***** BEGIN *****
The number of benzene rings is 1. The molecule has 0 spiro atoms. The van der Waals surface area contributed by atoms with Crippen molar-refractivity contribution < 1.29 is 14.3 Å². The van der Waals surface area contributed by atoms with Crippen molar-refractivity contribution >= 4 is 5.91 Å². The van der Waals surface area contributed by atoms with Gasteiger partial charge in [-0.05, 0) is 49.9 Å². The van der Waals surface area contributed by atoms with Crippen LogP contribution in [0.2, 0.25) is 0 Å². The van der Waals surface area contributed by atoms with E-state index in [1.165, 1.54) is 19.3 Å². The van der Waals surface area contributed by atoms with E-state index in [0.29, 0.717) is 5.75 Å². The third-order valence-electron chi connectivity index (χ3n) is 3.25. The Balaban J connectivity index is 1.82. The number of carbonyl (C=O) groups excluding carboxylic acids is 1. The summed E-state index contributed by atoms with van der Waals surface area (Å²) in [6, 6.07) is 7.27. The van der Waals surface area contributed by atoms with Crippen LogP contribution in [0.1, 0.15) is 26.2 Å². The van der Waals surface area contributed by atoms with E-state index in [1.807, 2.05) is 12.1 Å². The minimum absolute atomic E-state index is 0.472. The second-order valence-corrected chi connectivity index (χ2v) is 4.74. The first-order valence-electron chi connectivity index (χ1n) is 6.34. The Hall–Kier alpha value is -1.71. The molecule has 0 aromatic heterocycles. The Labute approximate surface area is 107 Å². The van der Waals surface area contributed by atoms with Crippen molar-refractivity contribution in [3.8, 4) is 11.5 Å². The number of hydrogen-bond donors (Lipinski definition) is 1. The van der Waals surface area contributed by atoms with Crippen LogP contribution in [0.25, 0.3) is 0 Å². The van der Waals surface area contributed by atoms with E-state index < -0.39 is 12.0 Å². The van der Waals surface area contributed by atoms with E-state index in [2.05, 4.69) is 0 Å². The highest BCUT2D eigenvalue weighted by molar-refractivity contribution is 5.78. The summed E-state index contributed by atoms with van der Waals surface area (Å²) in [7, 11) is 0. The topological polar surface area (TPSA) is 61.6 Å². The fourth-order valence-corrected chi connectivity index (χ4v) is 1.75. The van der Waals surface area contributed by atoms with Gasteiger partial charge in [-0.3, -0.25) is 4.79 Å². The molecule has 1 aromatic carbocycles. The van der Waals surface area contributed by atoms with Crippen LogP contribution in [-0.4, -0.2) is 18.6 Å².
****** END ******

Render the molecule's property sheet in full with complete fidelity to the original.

The number of benzene rings is 1. The molecule has 0 spiro atoms. The van der Waals surface area contributed by atoms with Crippen molar-refractivity contribution < 1.29 is 14.3 Å². The van der Waals surface area contributed by atoms with Crippen molar-refractivity contribution >= 4 is 5.91 Å². The van der Waals surface area contributed by atoms with Gasteiger partial charge in [-0.05, 0) is 49.9 Å². The van der Waals surface area contributed by atoms with Crippen LogP contribution in [0.2, 0.25) is 0 Å². The van der Waals surface area contributed by atoms with E-state index in [1.165, 1.54) is 19.3 Å². The van der Waals surface area contributed by atoms with E-state index in [0.29, 0.717) is 5.75 Å². The third-order valence-electron chi connectivity index (χ3n) is 3.25. The Balaban J connectivity index is 1.82. The number of carbonyl (C=O) groups excluding carboxylic acids is 1. The summed E-state index contributed by atoms with van der Waals surface area (Å²) in [6, 6.07) is 7.27. The van der Waals surface area contributed by atoms with Crippen LogP contribution in [0.1, 0.15) is 26.2 Å². The van der Waals surface area contributed by atoms with E-state index in [1.807, 2.05) is 12.1 Å². The minimum absolute atomic E-state index is 0.472. The second-order valence-corrected chi connectivity index (χ2v) is 4.74. The first-order valence-electron chi connectivity index (χ1n) is 6.34. The Hall–Kier alpha value is -1.71. The molecule has 0 aromatic heterocycles. The Labute approximate surface area is 107 Å². The van der Waals surface area contributed by atoms with Crippen molar-refractivity contribution in [3.8, 4) is 11.5 Å². The number of hydrogen-bond donors (Lipinski definition) is 1. The van der Waals surface area contributed by atoms with Crippen LogP contribution in [0.25, 0.3) is 0 Å². The van der Waals surface area contributed by atoms with E-state index < -0.39 is 12.0 Å². The van der Waals surface area contributed by atoms with E-state index in [2.05, 4.69) is 0 Å². The highest BCUT2D eigenvalue weighted by molar-refractivity contribution is 5.78. The summed E-state index contributed by atoms with van der Waals surface area (Å²) in [7, 11) is 0. The topological polar surface area (TPSA) is 61.6 Å². The fourth-order valence-corrected chi connectivity index (χ4v) is 1.75. The van der Waals surface area contributed by atoms with Gasteiger partial charge in [-0.3, -0.25) is 4.79 Å². The molecule has 1 aromatic carbocycles. The van der Waals surface area contributed by atoms with Crippen LogP contribution in [-0.4, -0.2) is 18.6 Å².